What better way is there to compliment your new universal Ghost image and impress your boss then a universal network boot disk? A PXE server? OK, so maybe it’s not the greatest thing in the world, but it sure beats carrying around lots of floppies with you. Not to digress, but why is it that we are still using floppies? The IBM PC was invented in 1981 and here it is 2005 and just last year Microsoft sent out a white paper to companies pleading with them to support booting from USB Flash Devices (UFD). Come on guys, wake up! UFDs are bigger, more reliable and a lot more fun than floppies. Now that Windows PE 2005 supports booting from UFDs we need to pressure these companies to support booting from them.

OK, back to the network boot disk. The one I’m talking about is Bart’s Network Boot Disk. One word: freeware. Yes, freeware! I love Bart! He’s also the one that makes PE Builder. Check it out: it’s very cool stuff! Download the full BFD package and extract it to a directory. Now execute “bfd msnet A:” from the command line. This will make a self-booting network boot disk using the MS-DOS 7.1 files (an interesting side note here is that Bart has had legal problems with Microsoft and PE Builder. It’s a mystery then why he would bundle the MS-DOS 7.1 files directly into this package even though these files are available in particularly every corner of the Internet). Congrats, you just made a universal network boot disk!

Listed on the same page are driver CAB files for practically every NIC ever made! Now here’s the slick part: you can just drop in the CAB files you need into A:libndis and the disk will rebuild itself accordingly! How cool is that? You’ll notice that the drivers haven’t been updated for at least 2 years and may not include support for the latest NICs. That was the problem when we got in motherboards supporting the Intel 915 chipset. The network boot disk would not find the NIC and even when we manually picked it off the menu the driver would not work (it was a variant of the Intel Pro 100VE). Let’s look into how the boot disk works. Every PCI device has a unique hexadecimal id. Let’s boot from the network boot disk you created and run pciscan -v:

We can clearly see that there are vendor ids and device ids. Based on these two pieces of information the boot disk can determine what driver to load. If you download PCISCAN from his web site it gives a much better explaination then I give. PCISCAN gets its information from nic.map. Let’s look for this vendor id in this file:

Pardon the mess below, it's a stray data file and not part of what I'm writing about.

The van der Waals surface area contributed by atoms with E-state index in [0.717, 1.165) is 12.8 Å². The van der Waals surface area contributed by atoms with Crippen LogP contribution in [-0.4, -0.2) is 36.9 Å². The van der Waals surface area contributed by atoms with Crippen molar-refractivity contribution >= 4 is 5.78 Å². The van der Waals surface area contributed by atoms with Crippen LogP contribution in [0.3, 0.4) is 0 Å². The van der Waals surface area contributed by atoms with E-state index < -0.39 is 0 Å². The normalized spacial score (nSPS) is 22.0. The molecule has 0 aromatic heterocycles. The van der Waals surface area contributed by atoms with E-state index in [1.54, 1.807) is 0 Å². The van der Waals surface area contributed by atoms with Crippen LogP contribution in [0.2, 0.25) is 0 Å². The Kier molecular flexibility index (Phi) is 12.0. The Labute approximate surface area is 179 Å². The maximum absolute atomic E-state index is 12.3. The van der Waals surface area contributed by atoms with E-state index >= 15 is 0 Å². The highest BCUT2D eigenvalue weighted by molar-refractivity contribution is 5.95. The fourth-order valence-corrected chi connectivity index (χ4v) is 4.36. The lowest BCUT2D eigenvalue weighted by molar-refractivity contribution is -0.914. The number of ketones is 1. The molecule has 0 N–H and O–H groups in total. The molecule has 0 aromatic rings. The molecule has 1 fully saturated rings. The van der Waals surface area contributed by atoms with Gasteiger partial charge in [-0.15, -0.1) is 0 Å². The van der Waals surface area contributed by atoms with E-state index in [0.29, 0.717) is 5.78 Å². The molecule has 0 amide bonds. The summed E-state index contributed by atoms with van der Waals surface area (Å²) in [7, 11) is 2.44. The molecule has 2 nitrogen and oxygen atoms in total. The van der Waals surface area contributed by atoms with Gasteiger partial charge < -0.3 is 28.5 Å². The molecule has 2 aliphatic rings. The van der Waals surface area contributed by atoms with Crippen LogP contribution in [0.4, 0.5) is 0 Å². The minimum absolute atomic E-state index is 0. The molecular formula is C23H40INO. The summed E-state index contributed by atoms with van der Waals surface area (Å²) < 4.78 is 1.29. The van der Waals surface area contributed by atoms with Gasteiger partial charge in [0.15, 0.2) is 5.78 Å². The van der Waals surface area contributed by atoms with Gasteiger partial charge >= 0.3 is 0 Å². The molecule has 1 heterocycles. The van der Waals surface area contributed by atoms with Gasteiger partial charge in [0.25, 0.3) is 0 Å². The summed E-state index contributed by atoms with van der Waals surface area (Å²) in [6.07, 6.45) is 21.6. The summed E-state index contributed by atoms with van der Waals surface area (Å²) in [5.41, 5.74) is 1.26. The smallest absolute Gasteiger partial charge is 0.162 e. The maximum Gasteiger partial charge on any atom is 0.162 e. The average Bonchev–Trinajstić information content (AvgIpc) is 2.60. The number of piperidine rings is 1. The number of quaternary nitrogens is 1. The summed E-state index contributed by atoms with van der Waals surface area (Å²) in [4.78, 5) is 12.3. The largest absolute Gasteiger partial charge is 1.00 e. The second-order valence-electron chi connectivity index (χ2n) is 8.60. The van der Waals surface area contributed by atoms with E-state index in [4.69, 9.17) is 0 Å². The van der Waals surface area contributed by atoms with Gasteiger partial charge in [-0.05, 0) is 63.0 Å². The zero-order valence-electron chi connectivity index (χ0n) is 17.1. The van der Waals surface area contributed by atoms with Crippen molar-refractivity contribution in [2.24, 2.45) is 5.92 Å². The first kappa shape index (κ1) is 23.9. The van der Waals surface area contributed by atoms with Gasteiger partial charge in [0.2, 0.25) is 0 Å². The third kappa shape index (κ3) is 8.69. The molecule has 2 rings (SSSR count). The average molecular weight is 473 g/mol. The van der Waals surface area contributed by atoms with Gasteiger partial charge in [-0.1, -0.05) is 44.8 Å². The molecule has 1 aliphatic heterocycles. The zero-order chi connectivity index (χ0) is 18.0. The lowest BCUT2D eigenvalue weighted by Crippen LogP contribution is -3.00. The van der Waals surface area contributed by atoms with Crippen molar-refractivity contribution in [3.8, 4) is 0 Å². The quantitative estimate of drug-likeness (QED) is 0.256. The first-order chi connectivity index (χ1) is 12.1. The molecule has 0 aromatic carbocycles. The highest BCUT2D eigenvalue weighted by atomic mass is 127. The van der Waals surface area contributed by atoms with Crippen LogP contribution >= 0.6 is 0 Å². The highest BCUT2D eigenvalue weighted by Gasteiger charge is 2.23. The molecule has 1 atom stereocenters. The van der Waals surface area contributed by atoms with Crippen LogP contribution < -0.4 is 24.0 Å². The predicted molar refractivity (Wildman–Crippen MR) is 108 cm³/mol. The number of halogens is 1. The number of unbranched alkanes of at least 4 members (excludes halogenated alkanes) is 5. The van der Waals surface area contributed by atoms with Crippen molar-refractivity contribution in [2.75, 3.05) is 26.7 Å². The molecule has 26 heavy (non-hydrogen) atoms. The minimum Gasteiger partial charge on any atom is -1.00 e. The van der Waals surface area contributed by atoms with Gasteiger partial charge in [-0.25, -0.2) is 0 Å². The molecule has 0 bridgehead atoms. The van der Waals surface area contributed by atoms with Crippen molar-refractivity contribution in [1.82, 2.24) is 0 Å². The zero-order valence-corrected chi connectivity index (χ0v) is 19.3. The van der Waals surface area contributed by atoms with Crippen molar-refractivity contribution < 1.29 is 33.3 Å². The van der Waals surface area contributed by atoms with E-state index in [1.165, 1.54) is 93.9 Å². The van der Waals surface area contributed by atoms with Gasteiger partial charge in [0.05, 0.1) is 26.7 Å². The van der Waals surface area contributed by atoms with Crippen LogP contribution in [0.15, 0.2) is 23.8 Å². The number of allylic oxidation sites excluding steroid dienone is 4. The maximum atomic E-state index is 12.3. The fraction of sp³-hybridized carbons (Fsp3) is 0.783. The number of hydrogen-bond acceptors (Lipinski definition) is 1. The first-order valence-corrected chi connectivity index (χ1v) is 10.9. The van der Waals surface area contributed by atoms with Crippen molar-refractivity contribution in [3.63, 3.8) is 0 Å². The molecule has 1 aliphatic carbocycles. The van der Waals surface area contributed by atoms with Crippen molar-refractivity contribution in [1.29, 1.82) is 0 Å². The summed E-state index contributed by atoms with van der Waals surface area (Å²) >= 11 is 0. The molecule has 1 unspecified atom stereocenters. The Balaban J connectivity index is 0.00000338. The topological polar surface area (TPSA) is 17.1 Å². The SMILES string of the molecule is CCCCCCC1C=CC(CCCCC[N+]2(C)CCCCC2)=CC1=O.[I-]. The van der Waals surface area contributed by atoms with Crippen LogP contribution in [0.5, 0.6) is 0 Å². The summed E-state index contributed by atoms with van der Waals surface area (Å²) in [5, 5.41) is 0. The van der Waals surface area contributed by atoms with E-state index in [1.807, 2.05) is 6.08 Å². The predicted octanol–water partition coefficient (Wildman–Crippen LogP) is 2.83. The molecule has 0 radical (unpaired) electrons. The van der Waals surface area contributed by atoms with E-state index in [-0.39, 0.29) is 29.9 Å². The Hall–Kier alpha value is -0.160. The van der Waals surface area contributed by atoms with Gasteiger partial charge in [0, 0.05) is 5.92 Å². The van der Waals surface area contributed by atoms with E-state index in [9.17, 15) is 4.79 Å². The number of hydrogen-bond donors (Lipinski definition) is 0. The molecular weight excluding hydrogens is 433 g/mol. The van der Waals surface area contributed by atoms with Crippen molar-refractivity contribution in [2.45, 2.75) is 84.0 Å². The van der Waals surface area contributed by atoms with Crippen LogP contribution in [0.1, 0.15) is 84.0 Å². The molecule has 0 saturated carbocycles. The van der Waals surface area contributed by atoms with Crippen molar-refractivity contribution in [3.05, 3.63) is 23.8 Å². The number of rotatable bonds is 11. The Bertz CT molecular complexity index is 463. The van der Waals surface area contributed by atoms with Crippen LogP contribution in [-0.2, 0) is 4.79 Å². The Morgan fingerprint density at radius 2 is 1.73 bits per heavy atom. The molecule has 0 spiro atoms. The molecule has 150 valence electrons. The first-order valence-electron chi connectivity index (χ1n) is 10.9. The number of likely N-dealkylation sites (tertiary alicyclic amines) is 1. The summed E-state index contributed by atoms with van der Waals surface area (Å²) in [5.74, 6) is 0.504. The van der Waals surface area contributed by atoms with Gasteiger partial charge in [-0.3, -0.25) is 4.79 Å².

ret=”SMCPWR2.COM”
ven=10B8 “SMC”
dev=0005 “SMC9432TX EtherPower II 10/100”
ven=1011 “DEC”
dev=0002 “DC21040”
0014 “DC21041”
0009 “DC21140”
0019 “DC21143”

There is it! I booted the disk using Virtual PC 5 and this is the type of NIC it emulates. So 1011=DEC and 0009 = model DC21140. Let’s take a look inside one of these CAB files sitting in A:libndis:

  • e100b.dos
  • e100b.ini
  • ndis.pci
  • ndis.txt

If we look into ndis.pci for the above driver this is what it looks like:

ret=”E100B”
ven=8086 “Intel”
dev=1002 “PRO 100 Mobile Adapters”
1031 “PRO/100 VE Network Connection”
1032 “PRO/100 VE Network Connection”
1035 “PRO/100 VM Network Connection”

So in the case of us getting the new computers in with the Intel 915 chipset we just had to get a new .DOS file and update the .PCI file with the correct hexadecimal id. You can get the latest .DOS file easily by visiting Intel’s web site. They have DOS drivers for all their NICs. We can use PCISCAN or PCI32 to find the hexadecimal id of the NIC and then add that with the appropriate description. Finally, we have to repackage them back up into a CAB file. You can download makev3.zip from here to do that.

The other advantages to this disk are that it randomizes the NETBIOS name so you can use it in multiple computers at the same time. You can also setup a profile which will save the work group or domain name so you don’t have to keep entering it each time. I editted the disk so that it just boots without sitting at the menu asking if you want emm386 support or not. The other thing I changed is the prompt for the second password. This can be fixed by editting the msnet.bat in msnet.cab. Make the following changes:

—————-in this section——————-
:_logon
echo MSNET: Network logon as “%p_user%”
net logon %p_user% %w_passwd% /yes /savepw:no
———————end————————-

change to:

—————-change this——————-
net logon %p_user% %w_passwd% /domain:%logondomain% /yes /savepw:no
———————end————————-

—————-in this section——————-
echo MSNET: Starting network services
net start workstation
if errorlevel 1 goto _abort
———————end————————

add:

——————add this———————–
echo %w_passwd%> password.txt
———————end————————-

That gets rid of the second prompt for the password. Again, note that you will have to use makev3 to repackage the files extracted from msnet.cab back into a CAB file. Note that since this is a DOS boot disk you’ll also need WINS support on your network to make it work. DNS alone will not cut it! The bad news is the new 64-bit processors won’t do 16-bit applications or true DOS anymore! Hopefully Windows PE will be well supported for booting purposes by the time 64-bit processing becomes popular. You can port this boot disk to a UFD as well, making boot time in 12 seconds or less so when you have inpatient techs like DAVE it will go faster for them!

– Soli Deo Gloria